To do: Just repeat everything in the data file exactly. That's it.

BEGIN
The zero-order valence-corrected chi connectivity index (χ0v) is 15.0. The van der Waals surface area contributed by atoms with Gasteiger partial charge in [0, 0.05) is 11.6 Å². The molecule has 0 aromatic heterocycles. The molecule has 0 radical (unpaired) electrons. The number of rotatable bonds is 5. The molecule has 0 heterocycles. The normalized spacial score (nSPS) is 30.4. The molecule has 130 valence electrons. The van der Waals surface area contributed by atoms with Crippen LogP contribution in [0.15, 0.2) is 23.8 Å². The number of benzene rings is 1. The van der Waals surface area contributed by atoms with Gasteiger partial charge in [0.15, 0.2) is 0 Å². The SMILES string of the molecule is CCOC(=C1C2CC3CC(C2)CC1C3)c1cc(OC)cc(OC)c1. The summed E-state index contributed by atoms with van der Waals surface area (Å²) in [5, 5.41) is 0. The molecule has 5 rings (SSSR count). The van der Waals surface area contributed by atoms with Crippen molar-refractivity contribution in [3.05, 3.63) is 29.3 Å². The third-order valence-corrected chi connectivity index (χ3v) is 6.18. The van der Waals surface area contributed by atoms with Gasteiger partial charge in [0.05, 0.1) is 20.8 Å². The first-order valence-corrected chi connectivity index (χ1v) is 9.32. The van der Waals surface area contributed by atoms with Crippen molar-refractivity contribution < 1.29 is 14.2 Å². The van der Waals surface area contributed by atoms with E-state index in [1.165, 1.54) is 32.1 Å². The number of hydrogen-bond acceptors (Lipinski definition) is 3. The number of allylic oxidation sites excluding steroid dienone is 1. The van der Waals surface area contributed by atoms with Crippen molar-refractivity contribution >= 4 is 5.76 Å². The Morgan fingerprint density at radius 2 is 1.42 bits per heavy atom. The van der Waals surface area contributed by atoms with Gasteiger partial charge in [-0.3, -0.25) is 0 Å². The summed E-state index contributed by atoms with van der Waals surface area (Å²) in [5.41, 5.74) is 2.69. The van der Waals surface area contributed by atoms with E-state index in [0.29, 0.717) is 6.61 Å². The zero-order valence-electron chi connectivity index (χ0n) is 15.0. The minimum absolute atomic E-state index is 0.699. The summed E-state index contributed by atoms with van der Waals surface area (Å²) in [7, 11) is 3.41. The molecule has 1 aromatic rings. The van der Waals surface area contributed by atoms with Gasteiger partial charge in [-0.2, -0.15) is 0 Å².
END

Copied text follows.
The zero-order valence-corrected chi connectivity index (χ0v) is 15.0. The van der Waals surface area contributed by atoms with Gasteiger partial charge in [0, 0.05) is 11.6 Å². The molecule has 0 aromatic heterocycles. The molecule has 0 radical (unpaired) electrons. The number of rotatable bonds is 5. The molecule has 0 heterocycles. The normalized spacial score (nSPS) is 30.4. The molecule has 130 valence electrons. The van der Waals surface area contributed by atoms with Crippen LogP contribution in [0.15, 0.2) is 23.8 Å². The number of benzene rings is 1. The van der Waals surface area contributed by atoms with Gasteiger partial charge in [0.15, 0.2) is 0 Å². The SMILES string of the molecule is CCOC(=C1C2CC3CC(C2)CC1C3)c1cc(OC)cc(OC)c1. The summed E-state index contributed by atoms with van der Waals surface area (Å²) in [5, 5.41) is 0. The molecule has 5 rings (SSSR count). The van der Waals surface area contributed by atoms with Crippen molar-refractivity contribution in [3.05, 3.63) is 29.3 Å². The third-order valence-corrected chi connectivity index (χ3v) is 6.18. The van der Waals surface area contributed by atoms with Gasteiger partial charge in [0.05, 0.1) is 20.8 Å². The first-order valence-corrected chi connectivity index (χ1v) is 9.32. The van der Waals surface area contributed by atoms with Crippen molar-refractivity contribution < 1.29 is 14.2 Å². The van der Waals surface area contributed by atoms with E-state index in [1.165, 1.54) is 32.1 Å². The number of hydrogen-bond acceptors (Lipinski definition) is 3. The number of allylic oxidation sites excluding steroid dienone is 1. The van der Waals surface area contributed by atoms with Crippen molar-refractivity contribution >= 4 is 5.76 Å². The Morgan fingerprint density at radius 2 is 1.42 bits per heavy atom. The van der Waals surface area contributed by atoms with Gasteiger partial charge in [-0.3, -0.25) is 0 Å². The summed E-state index contributed by atoms with van der Waals surface area (Å²) in [5.41, 5.74) is 2.69. The van der Waals surface area contributed by atoms with E-state index in [0.29, 0.717) is 6.61 Å². The zero-order valence-electron chi connectivity index (χ0n) is 15.0. The minimum absolute atomic E-state index is 0.699. The summed E-state index contributed by atoms with van der Waals surface area (Å²) in [7, 11) is 3.41. The molecule has 1 aromatic rings. The van der Waals surface area contributed by atoms with Gasteiger partial charge in [-0.2, -0.15) is 0 Å².